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Archive for August, 2014

China Dream

August 24th, 2014 6 comments

For Americans the American Dream is a house in suburbia with white picket fences and 2 cars garage, which used to be easily reachable for the middle class family in the 50’s and 60’s. Now it’s arguably much more difficult for young people burdened with student loans probably staying with their parents well into their 30s.

When Xi Jinping used the phrase “China Dream”, the western media as usual reacted either indifferently or negatively as they assume anything from Chinese leaders as propaganda. Despite millions spent by CIA to monitor China, analysts dissecting utterances from Chinese leaders, and China experts compiling statistics and data, they seem to be blind in understanding China. I just finished reading Evan Osnos’s book “Age of Ambition”, in which he tried to understand China by interviewing various people in different situations. One of the people he labeled as true believers is Lin Yifu (Lin Zhengyi). He was a captain in the Nationalist Army assigned to Quemoy. He swam for more than 3 hours from Quemoy to mainland and defected to China in 1979, leaving his pregnant wife and 3 years old son and parents. Lin convinced PLA that his defection was genuine, and not publicize the defection. Nationalist were not sure of his status and classified him as dead and paid $70,000 as death benefits to his family. He went to Sichuan to visit the ancient dam built more than 2,000 years ago by his hero Li Bing. He enrolled in Peking University and got an economic degree. He got a scholarship to University of Chicago and PhD there with his reunified family. Eventually he got hired by the World Bank as top economist there and presently back in China as a top economist in Beijing University. There is still an outstanding warrant for his arrest in Taiwan and he wasn’t allowed to go back for his parents’ funerals. The author was in awe of Lin and somewhat baffled.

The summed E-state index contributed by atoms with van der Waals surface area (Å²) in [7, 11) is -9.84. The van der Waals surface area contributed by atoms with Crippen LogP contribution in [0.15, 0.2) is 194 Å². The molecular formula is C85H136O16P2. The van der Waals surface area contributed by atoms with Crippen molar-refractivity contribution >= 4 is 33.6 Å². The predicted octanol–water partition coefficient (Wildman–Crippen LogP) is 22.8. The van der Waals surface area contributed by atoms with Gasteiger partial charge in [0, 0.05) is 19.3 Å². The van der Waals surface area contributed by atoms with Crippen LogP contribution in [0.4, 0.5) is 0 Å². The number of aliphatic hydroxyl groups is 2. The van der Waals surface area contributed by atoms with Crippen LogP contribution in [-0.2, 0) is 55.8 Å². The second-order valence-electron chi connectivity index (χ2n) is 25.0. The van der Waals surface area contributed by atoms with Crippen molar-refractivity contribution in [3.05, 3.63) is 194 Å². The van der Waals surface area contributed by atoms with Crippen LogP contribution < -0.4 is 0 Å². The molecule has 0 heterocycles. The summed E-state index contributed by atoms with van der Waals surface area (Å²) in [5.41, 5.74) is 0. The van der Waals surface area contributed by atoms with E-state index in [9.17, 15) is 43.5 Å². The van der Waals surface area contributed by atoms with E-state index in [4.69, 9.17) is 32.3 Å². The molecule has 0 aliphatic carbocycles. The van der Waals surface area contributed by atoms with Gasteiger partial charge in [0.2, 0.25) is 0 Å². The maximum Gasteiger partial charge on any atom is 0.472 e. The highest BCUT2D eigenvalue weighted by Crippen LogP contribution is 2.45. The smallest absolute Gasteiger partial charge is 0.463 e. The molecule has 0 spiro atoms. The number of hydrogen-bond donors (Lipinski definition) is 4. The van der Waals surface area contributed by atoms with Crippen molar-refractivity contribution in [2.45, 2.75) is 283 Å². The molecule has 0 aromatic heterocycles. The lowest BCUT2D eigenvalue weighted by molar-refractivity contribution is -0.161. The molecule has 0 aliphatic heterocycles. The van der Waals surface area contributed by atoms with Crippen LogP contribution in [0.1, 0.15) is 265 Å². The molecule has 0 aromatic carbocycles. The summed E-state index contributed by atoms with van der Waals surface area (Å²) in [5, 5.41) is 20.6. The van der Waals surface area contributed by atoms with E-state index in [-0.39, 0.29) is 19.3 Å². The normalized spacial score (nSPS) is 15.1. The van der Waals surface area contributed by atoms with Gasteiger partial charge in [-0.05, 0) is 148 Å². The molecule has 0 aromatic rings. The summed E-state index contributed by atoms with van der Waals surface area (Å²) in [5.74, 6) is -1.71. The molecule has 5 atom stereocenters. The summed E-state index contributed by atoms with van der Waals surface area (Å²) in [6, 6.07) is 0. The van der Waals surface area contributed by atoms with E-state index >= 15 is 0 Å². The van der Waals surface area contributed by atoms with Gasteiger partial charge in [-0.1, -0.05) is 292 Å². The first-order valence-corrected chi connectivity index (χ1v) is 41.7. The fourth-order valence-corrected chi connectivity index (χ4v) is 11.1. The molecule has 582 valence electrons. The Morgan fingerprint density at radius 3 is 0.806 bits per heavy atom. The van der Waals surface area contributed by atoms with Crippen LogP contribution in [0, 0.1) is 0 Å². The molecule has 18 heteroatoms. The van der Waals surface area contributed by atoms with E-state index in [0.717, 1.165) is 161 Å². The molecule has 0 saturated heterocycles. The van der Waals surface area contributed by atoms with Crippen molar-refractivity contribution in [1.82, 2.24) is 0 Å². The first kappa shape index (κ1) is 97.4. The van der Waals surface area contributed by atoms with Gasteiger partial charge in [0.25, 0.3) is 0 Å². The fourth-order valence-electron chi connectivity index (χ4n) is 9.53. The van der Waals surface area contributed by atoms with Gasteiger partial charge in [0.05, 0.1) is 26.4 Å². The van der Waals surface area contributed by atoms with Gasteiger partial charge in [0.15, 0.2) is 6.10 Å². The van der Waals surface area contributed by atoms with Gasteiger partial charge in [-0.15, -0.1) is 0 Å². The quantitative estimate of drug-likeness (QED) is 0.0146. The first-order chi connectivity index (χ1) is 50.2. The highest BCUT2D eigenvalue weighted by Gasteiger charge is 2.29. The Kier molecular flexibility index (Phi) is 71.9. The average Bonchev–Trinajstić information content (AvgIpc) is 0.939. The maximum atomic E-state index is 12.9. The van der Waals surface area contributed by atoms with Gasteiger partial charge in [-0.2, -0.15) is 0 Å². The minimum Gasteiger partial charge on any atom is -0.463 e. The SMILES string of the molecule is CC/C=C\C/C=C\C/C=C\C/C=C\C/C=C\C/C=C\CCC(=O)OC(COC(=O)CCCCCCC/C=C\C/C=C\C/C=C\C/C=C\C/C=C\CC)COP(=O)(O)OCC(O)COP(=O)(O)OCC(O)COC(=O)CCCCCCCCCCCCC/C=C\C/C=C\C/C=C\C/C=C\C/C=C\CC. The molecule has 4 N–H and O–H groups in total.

The reason I cited the example of Lin Yifu is his state of mind maybe incomprehensible to West, yet is totally understandable to Chinese intellectuals. Knowing the history of China and her recent humiliations, the West that thinks China’s reaction to Yasukuni Shrine visit as victim mentality can never understand China. To West Xi is a princeling anointed by some mysterious process to be the leader. His China Dream is just some mumbo jumbo for projecting soft power. His fight against corruption just some factional struggle for power.